How to Bake a Cake
Before we can get to the steps to make a cake, choose a recipe to get you started. You can keep it simple with a yellow cake (pictured above), or you can choose a slightly showier recipe, like a chocolaty devil’s food cake or a vibrant red velvet cake recipe. If you’re not a fan of frosting, try a German chocolate cake. We also a have a few birthday cake recipes for celebratory occasions. The possibilities are almost endless, but avoid angel food, pound cakes, sponge cakes, and chiffon cakes because they require a different method.
Step 1: Prepare Baking Pans
Nobody wants their cake to stick to the pan, so it’s important to prep your pans before pouring in the batter. With the exception of angel food and chiffon cakes, most recipes call for greasing and flouring the pan or lining the pan with waxed or parchment paper.
As for knowing what type of baking pan to use, our Test Kitchen prefers shiny pans for achieving a golden appearance. If you use a dark or dull-finish pan, reduce the oven temperature by 25°F and check doneness 3 to 5 minutes early to prevent overbrowning.
Step 2: Allow Ingredients to Reach Room Temperature
Many recipes require ingredients such as eggs and butter to stand at room temperature. This allows the butter to blend easily with other ingredients and the eggs will yield a higher cake volume. (For food safety reasons, don’t leave the eggs at room temperature for more time than specified in the recipe.)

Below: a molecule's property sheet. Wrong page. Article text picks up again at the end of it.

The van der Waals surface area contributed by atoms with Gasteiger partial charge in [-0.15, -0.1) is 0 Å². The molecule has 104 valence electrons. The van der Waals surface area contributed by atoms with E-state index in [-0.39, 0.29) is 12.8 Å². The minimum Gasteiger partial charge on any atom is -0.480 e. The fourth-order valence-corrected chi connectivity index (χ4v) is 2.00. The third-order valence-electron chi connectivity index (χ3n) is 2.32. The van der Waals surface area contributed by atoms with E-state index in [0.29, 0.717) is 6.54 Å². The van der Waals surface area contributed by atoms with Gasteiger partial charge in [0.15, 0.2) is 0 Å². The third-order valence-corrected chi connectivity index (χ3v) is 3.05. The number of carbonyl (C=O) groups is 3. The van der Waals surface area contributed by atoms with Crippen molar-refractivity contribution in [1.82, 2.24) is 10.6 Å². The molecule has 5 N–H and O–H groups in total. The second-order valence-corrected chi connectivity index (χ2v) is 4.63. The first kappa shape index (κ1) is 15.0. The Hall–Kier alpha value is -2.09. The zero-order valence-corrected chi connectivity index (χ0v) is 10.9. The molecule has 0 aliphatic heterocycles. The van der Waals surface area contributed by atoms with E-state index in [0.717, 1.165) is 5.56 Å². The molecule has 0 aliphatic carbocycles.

Test Kitchen Tip: Never use melted butter when softened butter is called for. It will ruin the cake texture.
Step 3: Preheat the Oven
When a cake bakes too quickly it can develop tunnels and cracks, too slowly and it can be coarse. Let your oven preheat for at least 10 minutes, and use an oven thermometer ($7, Target) to make sure it reaches the proper temperature. If you’re using dark cake pans, you’ll want to reduce the oven temperature called for in your recipe by 25°F.
Step 4: Stir Together Dry Ingredients
Dry ingredients usually include flour, baking powder and/or baking soda, and salt. Rather than adding each dry ingredient individually to the batter, whisk ($8, Crate & Barrel) them together in a bowl beforehand. That way you know the ingredients are equally distributed throughout the batter.